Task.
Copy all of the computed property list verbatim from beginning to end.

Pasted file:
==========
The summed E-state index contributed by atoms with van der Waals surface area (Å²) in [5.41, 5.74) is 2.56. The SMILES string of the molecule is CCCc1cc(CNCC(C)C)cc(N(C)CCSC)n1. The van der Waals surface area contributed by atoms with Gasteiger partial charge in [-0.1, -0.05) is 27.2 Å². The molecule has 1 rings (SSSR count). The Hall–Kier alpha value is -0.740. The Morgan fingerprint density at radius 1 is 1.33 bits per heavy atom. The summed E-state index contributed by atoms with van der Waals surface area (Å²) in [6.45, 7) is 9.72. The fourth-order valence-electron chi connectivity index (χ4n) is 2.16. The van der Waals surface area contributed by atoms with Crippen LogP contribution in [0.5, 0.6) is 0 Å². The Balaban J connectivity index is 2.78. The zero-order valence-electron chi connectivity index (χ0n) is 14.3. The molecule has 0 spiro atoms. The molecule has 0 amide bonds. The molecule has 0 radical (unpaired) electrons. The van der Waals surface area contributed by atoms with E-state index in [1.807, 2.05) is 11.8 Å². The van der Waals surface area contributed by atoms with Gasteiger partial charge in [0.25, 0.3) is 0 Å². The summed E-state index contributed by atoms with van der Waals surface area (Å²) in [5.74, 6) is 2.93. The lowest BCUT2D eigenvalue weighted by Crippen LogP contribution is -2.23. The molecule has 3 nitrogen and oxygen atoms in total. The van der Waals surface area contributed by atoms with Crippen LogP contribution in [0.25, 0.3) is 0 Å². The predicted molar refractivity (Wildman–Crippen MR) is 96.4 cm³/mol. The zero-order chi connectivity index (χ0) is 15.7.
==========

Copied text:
The summed E-state index contributed by atoms with van der Waals surface area (Å²) in [5.41, 5.74) is 2.56. The SMILES string of the molecule is CCCc1cc(CNCC(C)C)cc(N(C)CCSC)n1. The van der Waals surface area contributed by atoms with Gasteiger partial charge in [-0.1, -0.05) is 27.2 Å². The molecule has 1 rings (SSSR count). The Hall–Kier alpha value is -0.740. The Morgan fingerprint density at radius 1 is 1.33 bits per heavy atom. The summed E-state index contributed by atoms with van der Waals surface area (Å²) in [6.45, 7) is 9.72. The fourth-order valence-electron chi connectivity index (χ4n) is 2.16. The van der Waals surface area contributed by atoms with Crippen LogP contribution in [0.5, 0.6) is 0 Å². The Balaban J connectivity index is 2.78. The zero-order valence-electron chi connectivity index (χ0n) is 14.3. The molecule has 0 spiro atoms. The molecule has 0 amide bonds. The molecule has 0 radical (unpaired) electrons. The van der Waals surface area contributed by atoms with E-state index in [1.807, 2.05) is 11.8 Å². The van der Waals surface area contributed by atoms with Gasteiger partial charge in [0.25, 0.3) is 0 Å². The summed E-state index contributed by atoms with van der Waals surface area (Å²) in [5.74, 6) is 2.93. The lowest BCUT2D eigenvalue weighted by Crippen LogP contribution is -2.23. The molecule has 3 nitrogen and oxygen atoms in total. The van der Waals surface area contributed by atoms with Crippen LogP contribution in [0.25, 0.3) is 0 Å². The predicted molar refractivity (Wildman–Crippen MR) is 96.4 cm³/mol. The zero-order chi connectivity index (χ0) is 15.7.